Muhammad ibn al Uthaymeen

Muhammad ibn al-Uthaymin
Born March 9, 1925
Unaizah, Saudi Arabia
Died January 5, 2001(2001-01-05) (aged 75)
Unaizah, Saudi Arabia
Resting place Mecca, Saudi Arabia
Nationality Saudi Arabian
Ethnicity Arab
Era 20th century
Region Arabian Peninsula
Religion Islam
Denomination Sunni
Jurisprudence Hanbali
Creed Athari
Movement Salafi movement
Awards King Faisal International Prize for Service to Islam, February 8, 1994

Sheikh Abu 'Abd Allah Muhammad ibn Saalih ibn Muhammad ibn al-Uthaymeen at-Tamimi (Arabic: أبو عبد الله محمد بن صالح بن محمد بن سليمان بن عبد الرحمن العثيمين التميمي) (March 9, 1925 – January 10, 2001) was one of the most prominent Salafi Muslim Islamic scholars of his time.[1] Along with Abd al-Aziz ibn Baz, he was considered one of the two leading representatives of the conservative Saudi Arabian religious establishmet


  • His Name, Lineage and Birth. 1
  • Influence 2
  • Works 3
  • Controversial fatwas 4
  • References 5
  • External links 6

His Name, Lineage and Birth.

He is the virtuous Shaikh, the scholar, the Muhaqqiq, the Faqih, the Mufassir, the Wari', the Zahid, Muhammad bin Salih bin Muhammad bin 'Abdur-Rahman Al 'Uthaimin, from Al-Wahbah, from Banu At-Tamim.

He was born on the eve of the 27th of the blessed month of Ramadan, in the year 1347 H, in 'Unaizah - one of the cities of Al-Qasim - in the Kingdom of Saudi Arabia. [2]


Al-Uthaymin is still considered an influential cleric within the Salafist movement. Due to his eclectic approach of quoting from all various schools of law within Sunni Islam, readers are faced with a seemingly monolithic edifice of Islamist scholarship; while some of his views are without precedent, they are still considered definitive by many Salafists today, especially those in Egypt.[2]


  • Sharh al-Aqeedat Al-Hamawiyyah (link to English translation)
  • Sharh Usool al-Iman (link to English translation)
  • Sharh Usool al-Thalaathah (link to English translation)
  • What you must believe about your Creator (Sharh Hadeeth Jibra'eel)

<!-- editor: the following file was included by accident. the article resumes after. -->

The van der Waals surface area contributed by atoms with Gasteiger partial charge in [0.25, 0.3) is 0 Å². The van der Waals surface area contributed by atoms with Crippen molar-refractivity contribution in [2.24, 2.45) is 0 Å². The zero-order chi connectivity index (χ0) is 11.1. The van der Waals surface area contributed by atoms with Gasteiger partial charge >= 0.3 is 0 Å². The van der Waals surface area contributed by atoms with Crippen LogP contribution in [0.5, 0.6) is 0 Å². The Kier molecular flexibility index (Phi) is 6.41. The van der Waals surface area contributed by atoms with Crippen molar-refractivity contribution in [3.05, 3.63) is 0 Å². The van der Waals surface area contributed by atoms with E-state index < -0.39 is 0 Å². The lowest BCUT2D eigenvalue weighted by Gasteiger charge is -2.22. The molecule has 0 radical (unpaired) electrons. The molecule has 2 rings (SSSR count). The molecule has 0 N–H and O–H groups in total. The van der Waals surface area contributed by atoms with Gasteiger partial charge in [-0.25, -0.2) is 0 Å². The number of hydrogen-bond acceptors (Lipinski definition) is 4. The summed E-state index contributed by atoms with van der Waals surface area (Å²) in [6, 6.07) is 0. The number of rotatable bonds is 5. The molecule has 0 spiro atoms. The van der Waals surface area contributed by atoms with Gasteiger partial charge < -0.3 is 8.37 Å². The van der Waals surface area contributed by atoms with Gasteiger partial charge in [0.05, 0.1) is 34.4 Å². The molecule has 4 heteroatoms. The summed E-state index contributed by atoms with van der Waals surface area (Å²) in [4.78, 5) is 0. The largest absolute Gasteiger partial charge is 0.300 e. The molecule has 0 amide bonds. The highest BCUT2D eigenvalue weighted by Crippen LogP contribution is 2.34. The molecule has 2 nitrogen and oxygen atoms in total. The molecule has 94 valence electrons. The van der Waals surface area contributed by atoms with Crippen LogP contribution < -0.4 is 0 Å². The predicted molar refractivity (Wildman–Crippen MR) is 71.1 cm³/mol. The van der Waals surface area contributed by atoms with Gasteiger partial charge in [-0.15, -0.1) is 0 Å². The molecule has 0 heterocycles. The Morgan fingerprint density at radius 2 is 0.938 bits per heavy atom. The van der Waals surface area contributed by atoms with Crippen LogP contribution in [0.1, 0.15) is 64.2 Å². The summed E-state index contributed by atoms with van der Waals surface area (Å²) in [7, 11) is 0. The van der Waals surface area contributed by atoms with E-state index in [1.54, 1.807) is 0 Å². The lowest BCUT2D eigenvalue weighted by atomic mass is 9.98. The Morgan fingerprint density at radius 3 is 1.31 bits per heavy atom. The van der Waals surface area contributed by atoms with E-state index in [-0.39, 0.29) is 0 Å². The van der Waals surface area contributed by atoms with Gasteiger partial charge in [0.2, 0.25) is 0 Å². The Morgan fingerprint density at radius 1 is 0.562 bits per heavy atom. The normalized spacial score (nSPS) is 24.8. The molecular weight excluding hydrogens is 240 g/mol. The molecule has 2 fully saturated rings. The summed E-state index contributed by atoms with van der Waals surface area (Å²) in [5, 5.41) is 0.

• How do we believe in the Last Day? (Sharh Hadeeth Jibra'eel)
  • Are We Forced or do we have Free Will? (Sharh Hadeeth Jibra'eel)

Controversial fatwas

A fatwa he issued was posted on the fatwa website stated that Muslim women should not use pain-relieving medication during labour and delivery as it may be a plot against Muslims "because the more births take place in this manner, the more the skin of the abdomen is weakened and pregnancy becomes more dangerous for the woman, and she becomes unable to get pregnant."[3]


  1. ^ Caryle Murphy (15 July 2010). "A Kingdom Divided". GlobalPost. Retrieved 6 May 2014. First, there is the void created by the 1999 death of the elder Bin Baz and that of another senior scholar, Muhammad Salih al Uthaymin, two years later. Both were regarded as giants in conservative Salafi Islam and are still revered by its adherents. Since their passing, no one "has emerged with that degree of authority in the Saudi religious establishment," said David Dean Commins, history professor at Dickinson College and author of "The Wahhabi Mission and Saudi Arabia." 
  2. ^ Richard Gauvain, Salafi Ritual Purity: In the Presence of God, pg. 173. Part of the Islamic Studies series. London: Routledge, 2012. ISBN 9781136446931
  3. ^ International Business Times: "Isis attempting to stop pregnant women having 'un-Islamic' C-section births" by Fiona Keating March 28, 2015

External links

  • Shaykh Uthaymeen's Website (Arabic language)
  • Some videos of Shaykh Uthaymeen
  • Assorted Images and Press Clippings Regarding the Death of Shaykh Uthaymeen
  • Interview with the Wife of Muhammad ibn Uthaymeen Regarding his Life
  • Biography's Source
  • Jewels of Guidance (selected words and incidents from the life of Shaykh Uthaymeen)
  • Comprehensive collection of Shaykh Uthaymeen Articles and Books
  • Shaykh Uthaymeen on innovations
  • How Muslims Should Behave in Non-Muslim Societies by Shaykh Uthaymeen
  • An Erudite and Devout Scholar with an Independent Opinion
This article was sourced from Creative Commons Attribution-ShareAlike License; additional terms may apply. World Heritage Encyclopedia content is assembled from numerous content providers, Open Access Publishing, and in compliance with The Fair Access to Science and Technology Research Act (FASTR), Wikimedia Foundation, Inc., Public Library of Science, The Encyclopedia of Life, Open Book Publishers (OBP), PubMed, U.S. National Library of Medicine, National Center for Biotechnology Information, U.S. National Library of Medicine, National Institutes of Health (NIH), U.S. Department of Health & Human Services, and, which sources content from all federal, state, local, tribal, and territorial government publication portals (.gov, .mil, .edu). Funding for and content contributors is made possible from the U.S. Congress, E-Government Act of 2002.
Crowd sourced content that is contributed to World Heritage Encyclopedia is peer reviewed and edited by our editorial staff to ensure quality scholarly research articles.
By using this site, you agree to the Terms of Use and Privacy Policy. World Heritage Encyclopedia™ is a registered trademark of the World Public Library Association, a non-profit organization.